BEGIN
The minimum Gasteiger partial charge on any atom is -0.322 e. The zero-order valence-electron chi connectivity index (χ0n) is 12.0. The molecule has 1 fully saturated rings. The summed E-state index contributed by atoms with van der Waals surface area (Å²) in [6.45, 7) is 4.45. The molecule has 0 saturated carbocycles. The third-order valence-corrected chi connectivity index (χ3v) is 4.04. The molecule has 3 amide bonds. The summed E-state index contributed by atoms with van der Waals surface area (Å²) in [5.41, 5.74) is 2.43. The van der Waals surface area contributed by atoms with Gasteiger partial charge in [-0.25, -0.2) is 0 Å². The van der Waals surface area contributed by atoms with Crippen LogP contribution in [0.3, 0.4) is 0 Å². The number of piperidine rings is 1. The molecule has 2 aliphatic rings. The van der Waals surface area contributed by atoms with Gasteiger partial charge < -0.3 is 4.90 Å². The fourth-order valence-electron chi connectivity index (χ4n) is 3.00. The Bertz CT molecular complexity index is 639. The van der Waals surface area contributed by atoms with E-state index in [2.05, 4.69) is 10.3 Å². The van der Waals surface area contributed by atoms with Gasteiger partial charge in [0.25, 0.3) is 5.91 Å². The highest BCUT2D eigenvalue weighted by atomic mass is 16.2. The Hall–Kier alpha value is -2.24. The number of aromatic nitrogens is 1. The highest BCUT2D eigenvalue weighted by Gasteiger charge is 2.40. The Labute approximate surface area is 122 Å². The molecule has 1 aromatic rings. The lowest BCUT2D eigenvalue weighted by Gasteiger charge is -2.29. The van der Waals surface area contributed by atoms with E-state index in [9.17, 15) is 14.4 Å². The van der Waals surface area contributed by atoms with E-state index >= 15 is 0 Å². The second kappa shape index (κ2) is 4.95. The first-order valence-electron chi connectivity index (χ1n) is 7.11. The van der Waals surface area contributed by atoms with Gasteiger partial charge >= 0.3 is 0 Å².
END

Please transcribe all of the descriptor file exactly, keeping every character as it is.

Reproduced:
The minimum Gasteiger partial charge on any atom is -0.322 e. The zero-order valence-electron chi connectivity index (χ0n) is 12.0. The molecule has 1 fully saturated rings. The summed E-state index contributed by atoms with van der Waals surface area (Å²) in [6.45, 7) is 4.45. The molecule has 0 saturated carbocycles. The third-order valence-corrected chi connectivity index (χ3v) is 4.04. The molecule has 3 amide bonds. The summed E-state index contributed by atoms with van der Waals surface area (Å²) in [5.41, 5.74) is 2.43. The van der Waals surface area contributed by atoms with Gasteiger partial charge in [-0.25, -0.2) is 0 Å². The van der Waals surface area contributed by atoms with Crippen LogP contribution in [0.3, 0.4) is 0 Å². The number of piperidine rings is 1. The molecule has 2 aliphatic rings. The van der Waals surface area contributed by atoms with Gasteiger partial charge < -0.3 is 4.90 Å². The fourth-order valence-electron chi connectivity index (χ4n) is 3.00. The Bertz CT molecular complexity index is 639. The van der Waals surface area contributed by atoms with E-state index in [2.05, 4.69) is 10.3 Å². The van der Waals surface area contributed by atoms with Gasteiger partial charge in [0.25, 0.3) is 5.91 Å². The highest BCUT2D eigenvalue weighted by atomic mass is 16.2. The Hall–Kier alpha value is -2.24. The number of aromatic nitrogens is 1. The highest BCUT2D eigenvalue weighted by Gasteiger charge is 2.40. The Labute approximate surface area is 122 Å². The molecule has 1 aromatic rings. The lowest BCUT2D eigenvalue weighted by Gasteiger charge is -2.29. The van der Waals surface area contributed by atoms with E-state index in [9.17, 15) is 14.4 Å². The van der Waals surface area contributed by atoms with E-state index >= 15 is 0 Å². The second kappa shape index (κ2) is 4.95. The first-order valence-electron chi connectivity index (χ1n) is 7.11. The van der Waals surface area contributed by atoms with Gasteiger partial charge >= 0.3 is 0 Å².